Conservative Groups Unite Against Export-Import Bank

Powerful coalition fires warning shot at House Republicans divided over the agency favored by business.

Kevin McCarthy speaks at the National Republican Congressional Committee (NRCC) election watch party at the Washington Hyatt on Tuesday, November 2, 2010.
©2010 Richard A. Bloom
Tim Alberta
July 15, 2014, 8:43 a.m.

A power­ful co­ali­tion of con­ser­vat­ive ad­vocacy groups is tak­ing a united stand against the Ex­port-Im­port Bank, rais­ing the stakes in the de­bate over wheth­er to reau­thor­ize the agency that provides for­eign loan guar­an­tees aimed at boost­ing U.S. ex­ports.

The Con­ser­vat­ive Ac­tion Pro­ject, a co­ali­tion of right-wing groups led by former At­tor­ney Gen­er­al Ed­win Meese, has penned a memo ur­ging Re­pub­lic­ans in Con­gress to let the bank’s charter ex­pire at the end of Septem­ber. The memo, ob­tained by Na­tion­al Journ­al, is signed by the lead­ers of Amer­ica’s largest and best-fun­ded con­ser­vat­ive or­gan­iz­a­tions, in­clud­ing Her­it­age Ac­tion, the Club for Growth, Cit­izens United, and Freedom­Works.

“The Ex­port-Im­port Bank dis­torts the free mar­ket by provid­ing loans to polit­ic­ally favored com­pan­ies, at the ex­pense of their com­pet­it­ors who re­ceive no such help. It uses tax­pay­er dol­lars to sub­sid­ize goods and ser­vices that be­ne­fit for­eign re­gimes, in­clud­ing Rus­sia and China,” the memo reads. “To close the door to cronyism, the Ex­port-Im­port Bank should not be reau­thor­ized.”

The memo amounts to a warn­ing shot fired across the bow of the House Re­pub­lic­an Con­fer­ence, whose mem­bers are dis­cuss­ing the sub­ject this week and have been di­vided over wheth­er to ex­tend the bank’s charter.

Fin­an­cial Ser­vices Com­mit­tee Chair­man Jeb Hensarling, who’s weigh­ing a cam­paign for a top lead­er­ship po­s­i­tion this Novem­ber, has made end­ing the Ex­port-Im­port bank a cause de celebre for House con­ser­vat­ives. These mem­bers watched with great in­terest when Kev­in Mc­Carthy, just days after win­ning a pro­mo­tion to ma­jor­ity lead­er, said on Fox News Sunday that he sup­por­ted Hensarling’s push to elim­in­ate the agency.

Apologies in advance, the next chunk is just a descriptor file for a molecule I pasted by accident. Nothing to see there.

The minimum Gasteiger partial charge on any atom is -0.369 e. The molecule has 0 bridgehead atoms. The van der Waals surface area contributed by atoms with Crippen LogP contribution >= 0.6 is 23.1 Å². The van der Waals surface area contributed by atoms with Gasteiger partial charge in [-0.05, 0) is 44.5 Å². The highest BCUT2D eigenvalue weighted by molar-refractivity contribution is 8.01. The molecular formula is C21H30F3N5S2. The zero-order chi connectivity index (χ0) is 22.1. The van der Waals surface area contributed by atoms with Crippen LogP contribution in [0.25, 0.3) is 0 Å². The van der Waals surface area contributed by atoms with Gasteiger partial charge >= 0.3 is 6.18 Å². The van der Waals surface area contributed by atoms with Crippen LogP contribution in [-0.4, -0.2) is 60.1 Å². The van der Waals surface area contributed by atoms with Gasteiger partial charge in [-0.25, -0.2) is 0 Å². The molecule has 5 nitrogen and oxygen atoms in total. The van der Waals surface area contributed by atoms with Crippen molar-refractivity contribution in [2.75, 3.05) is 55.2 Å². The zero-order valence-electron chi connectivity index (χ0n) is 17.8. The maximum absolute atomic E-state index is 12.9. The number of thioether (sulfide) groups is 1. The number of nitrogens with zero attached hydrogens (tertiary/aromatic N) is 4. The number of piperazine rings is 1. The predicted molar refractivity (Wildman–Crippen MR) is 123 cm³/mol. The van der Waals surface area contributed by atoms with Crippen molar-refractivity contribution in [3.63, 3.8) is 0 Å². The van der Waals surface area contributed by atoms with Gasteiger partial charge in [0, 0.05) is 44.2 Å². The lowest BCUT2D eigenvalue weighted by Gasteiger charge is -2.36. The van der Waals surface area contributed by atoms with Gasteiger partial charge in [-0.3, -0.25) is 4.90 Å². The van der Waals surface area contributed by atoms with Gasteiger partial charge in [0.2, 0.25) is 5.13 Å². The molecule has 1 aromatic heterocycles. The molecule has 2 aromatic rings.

But Mc­Carthy’s pledge, aimed at mol­li­fy­ing a rest­less rank-and-file that had just gran­ted him a five-month au­di­tion as the House’s No. 2, angered some es­tab­lish­ment Re­pub­lic­ans with close ties to the busi­ness com­munity. More than 40 of these mem­bers ban­ded to­geth­er late last month and wrote a let­ter to top GOP lead­er­ship of­fi­cials ur­ging them to reau­thor­ize the bank.

Caught in the middle are many House Re­pub­lic­ans who have friends on both sides of the de­bate—con­ser­vat­ives push­ing the crony cap­it­al­ism ar­gu­ment, and busi­ness in­terests em­phas­iz­ing the eco­nom­ic sig­ni­fic­ance of U.S. ex­ports—and are thus hop­ing for a com­prom­ise that would reau­thor­ize the bank but only with sig­ni­fic­ant struc­tur­al re­forms.

Still, with the bank’s charter set to ex­pire in less than three months, and Sen­ate Demo­crats poised to vote as soon as this month on reau­thor­iz­a­tion, con­ser­vat­ive out­side groups are draw­ing a line in the sand. They are let­ting it be known to law­makers—par­tic­u­larly House Re­pub­lic­ans, who have the power to hold the line against reau­thor­iz­a­tion out­right—that the only ac­cept­able solu­tion is ab­ol­ish­ing the bank, peri­od.

“The core prob­lems with the bank—mar­ket dis­tort­ing loans to polit­ic­ally favored com­pan­ies—will per­sist un­less Ex-Im au­thor­iz­a­tion is al­lowed to ex­pire en­tirely,” the CAP memo states. “Any plan to by­pass reg­u­lar or­der in the Sen­ate or House to pre­serve Ex-Im con­sti­tutes an end-run around the demo­crat­ic pro­cess and the in­terests of the Amer­ic­an people.”

Con­ser­vat­ives take com­fort in the fact that Hensarling’s com­mit­tee has jur­is­dic­tion over the mat­ter. But they also fear it might not mat­ter. If the bank’s reau­thor­iz­a­tion is tied to a short-term gov­ern­ment fund­ing bill—as law­makers have long ex­pec­ted, since both the bank’s charter and the cur­rent fund­ing blue­print ex­pire at the end of Septem­ber—then the de­bate over Ex­port-Im­port could lead to a po­ten­tial gov­ern­ment shut­down.

Some House Re­pub­lic­ans are already pre­dict­ing how this will un­fold: the GOP lead­er­ship team pro­poses a short-term fund­ing bill that con­tains lan­guage to elim­in­ate the Ex­port-Im­port Bank, but would al­low the Sen­ate to strip out that lan­guage and pass a “clean” fund­ing bill.

If that scen­ario sounds fa­mil­i­ar, it’s be­cause that’s ex­actly what GOP lead­er­ship pro­posed last year as con­ser­vat­ive were mount­ing a last-minute cam­paign to de­fund the Af­ford­able Care Act. The push­back from mem­bers was so vis­cer­al that Speak­er John Boehner and his team were forced to ad­opt a con­ser­vat­ive pro­pos­al that made new gov­ern­ment fund­ing wholly con­tin­gent upon de­fund­ing Obama­care.

The res­ult was a gov­ern­ment shut­down.

If his­tory re­peats it­self this Septem­ber, it won’t be co­in­cid­ent­al. The tim­ing is the same. The di­vi­sions are the same. And the group that worked be­hind the scenes last sum­mer ad­voc­at­ing for the strategy of ty­ing gov­ern­ment fund­ing to de­fund­ing Obama­care? It was the Con­ser­vat­ive Ac­tion Pro­ject.

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